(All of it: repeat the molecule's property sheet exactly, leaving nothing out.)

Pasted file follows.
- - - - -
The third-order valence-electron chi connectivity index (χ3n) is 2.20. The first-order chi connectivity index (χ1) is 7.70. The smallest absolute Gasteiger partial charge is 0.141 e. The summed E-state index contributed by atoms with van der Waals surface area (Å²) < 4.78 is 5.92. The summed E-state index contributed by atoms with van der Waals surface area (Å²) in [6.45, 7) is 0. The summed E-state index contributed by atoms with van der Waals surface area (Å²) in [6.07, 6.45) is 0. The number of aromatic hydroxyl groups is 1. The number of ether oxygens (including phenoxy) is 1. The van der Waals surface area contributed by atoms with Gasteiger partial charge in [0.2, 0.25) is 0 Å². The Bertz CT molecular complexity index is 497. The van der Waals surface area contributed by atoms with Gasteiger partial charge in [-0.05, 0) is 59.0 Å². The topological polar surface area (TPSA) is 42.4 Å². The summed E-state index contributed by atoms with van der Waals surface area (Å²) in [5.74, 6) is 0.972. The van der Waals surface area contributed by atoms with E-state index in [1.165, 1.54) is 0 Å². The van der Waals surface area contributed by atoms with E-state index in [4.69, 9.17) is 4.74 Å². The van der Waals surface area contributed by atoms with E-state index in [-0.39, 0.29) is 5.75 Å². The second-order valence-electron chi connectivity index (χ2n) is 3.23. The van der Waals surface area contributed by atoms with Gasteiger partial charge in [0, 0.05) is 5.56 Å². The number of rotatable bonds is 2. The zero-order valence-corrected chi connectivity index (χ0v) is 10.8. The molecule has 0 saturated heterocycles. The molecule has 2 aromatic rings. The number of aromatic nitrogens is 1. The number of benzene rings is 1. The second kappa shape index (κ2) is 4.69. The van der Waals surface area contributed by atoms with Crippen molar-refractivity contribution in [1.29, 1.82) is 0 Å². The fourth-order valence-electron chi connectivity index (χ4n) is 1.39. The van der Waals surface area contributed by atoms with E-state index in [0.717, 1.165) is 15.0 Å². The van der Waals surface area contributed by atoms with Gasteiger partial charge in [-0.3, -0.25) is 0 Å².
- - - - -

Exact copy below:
The third-order valence-electron chi connectivity index (χ3n) is 2.20. The first-order chi connectivity index (χ1) is 7.70. The smallest absolute Gasteiger partial charge is 0.141 e. The summed E-state index contributed by atoms with van der Waals surface area (Å²) < 4.78 is 5.92. The summed E-state index contributed by atoms with van der Waals surface area (Å²) in [6.45, 7) is 0. The summed E-state index contributed by atoms with van der Waals surface area (Å²) in [6.07, 6.45) is 0. The number of aromatic hydroxyl groups is 1. The number of ether oxygens (including phenoxy) is 1. The van der Waals surface area contributed by atoms with Gasteiger partial charge in [0.2, 0.25) is 0 Å². The Bertz CT molecular complexity index is 497. The van der Waals surface area contributed by atoms with Gasteiger partial charge in [-0.05, 0) is 59.0 Å². The topological polar surface area (TPSA) is 42.4 Å². The summed E-state index contributed by atoms with van der Waals surface area (Å²) in [5.74, 6) is 0.972. The van der Waals surface area contributed by atoms with E-state index in [1.165, 1.54) is 0 Å². The van der Waals surface area contributed by atoms with E-state index in [4.69, 9.17) is 4.74 Å². The van der Waals surface area contributed by atoms with E-state index in [-0.39, 0.29) is 5.75 Å². The second-order valence-electron chi connectivity index (χ2n) is 3.23. The van der Waals surface area contributed by atoms with Gasteiger partial charge in [0, 0.05) is 5.56 Å². The number of rotatable bonds is 2. The zero-order valence-corrected chi connectivity index (χ0v) is 10.8. The molecule has 0 saturated heterocycles. The molecule has 2 aromatic rings. The number of aromatic nitrogens is 1. The number of benzene rings is 1. The second kappa shape index (κ2) is 4.69. The van der Waals surface area contributed by atoms with Crippen molar-refractivity contribution in [1.29, 1.82) is 0 Å². The fourth-order valence-electron chi connectivity index (χ4n) is 1.39. The van der Waals surface area contributed by atoms with E-state index in [0.717, 1.165) is 15.0 Å². The van der Waals surface area contributed by atoms with Gasteiger partial charge in [-0.3, -0.25) is 0 Å².